2020 was going to be the year the Paris Agreement on climate change faced its first test.
The coronavirus pandemic has even would-be climate leaders begging for an extension.
We have previously reported on how poorer countries will struggle to develop strengthened climate plans by the UN deadline, as they turn their attention to the health crisis. There is little sign of enthusiasm for heightened ambition from China, in the absence of US pressure.
It’s increasingly clear the UK hosts of the next climate summit, Cop26, are not likely to come up with the goods in time either. In a statement, they would only say they planned to publish the plan “well ahead of Cop26”.
Nor will there be any progress this year on the last, stubborn rules for implementing the Paris Agreement, after UN Climate Change bowed to the inevitable and postponed interim negotiations again.
Arguably, it is better to submit robust plans in 2021 than rush out weak ones in 2020. There is an opportunity to channel coronavirus recovery funds into building green, resilient economies.
But with 2020 turning into a multilateralism vacuum, there is a risk bailing out cash-strapped airlines and oil companies will take priority over long-range global efforts.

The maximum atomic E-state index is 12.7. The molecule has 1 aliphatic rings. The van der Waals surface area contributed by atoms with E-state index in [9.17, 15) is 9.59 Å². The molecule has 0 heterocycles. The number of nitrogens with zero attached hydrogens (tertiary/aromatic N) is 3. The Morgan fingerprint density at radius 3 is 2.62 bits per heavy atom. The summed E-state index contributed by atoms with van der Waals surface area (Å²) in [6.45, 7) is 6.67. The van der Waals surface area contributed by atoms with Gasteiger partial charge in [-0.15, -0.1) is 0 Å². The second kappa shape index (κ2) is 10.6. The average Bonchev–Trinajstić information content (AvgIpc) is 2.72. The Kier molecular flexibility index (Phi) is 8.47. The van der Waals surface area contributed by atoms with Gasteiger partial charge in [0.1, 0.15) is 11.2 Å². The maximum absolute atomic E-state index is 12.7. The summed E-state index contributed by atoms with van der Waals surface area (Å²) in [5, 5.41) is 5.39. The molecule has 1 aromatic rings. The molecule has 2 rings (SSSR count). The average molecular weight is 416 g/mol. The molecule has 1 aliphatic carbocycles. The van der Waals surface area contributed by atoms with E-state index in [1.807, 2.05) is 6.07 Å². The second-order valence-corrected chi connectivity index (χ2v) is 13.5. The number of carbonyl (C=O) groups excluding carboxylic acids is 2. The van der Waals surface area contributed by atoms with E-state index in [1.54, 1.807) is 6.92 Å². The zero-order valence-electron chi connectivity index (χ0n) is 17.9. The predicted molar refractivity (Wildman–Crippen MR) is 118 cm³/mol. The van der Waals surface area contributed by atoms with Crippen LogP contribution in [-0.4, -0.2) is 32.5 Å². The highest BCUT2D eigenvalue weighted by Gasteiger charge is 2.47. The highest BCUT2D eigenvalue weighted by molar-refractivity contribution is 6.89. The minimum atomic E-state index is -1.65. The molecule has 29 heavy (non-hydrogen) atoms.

The atmosphere is unmoved by human excuses. Witness the 38C record high temperature in the Siberian Arctic.
This week’s stories
UK aid worries
The UK government has made assurances its international climate finance pledge still stands, amid sharp cuts to the general aid budget and departmental restructuring.
There has also been some backpedalling of the prime minister’s suggestion aid should be directed to Ukraine over Tanzania.
Yet many questions remain over the future of climate finance in a new department guided by Britain’s strategic interests.
Quote of the week
“Those with access and resources have been focused on solar panels and polar bears for way too long” – Lindsay Harper, national coordinator of the Arm in Arm anti-racist climate initiative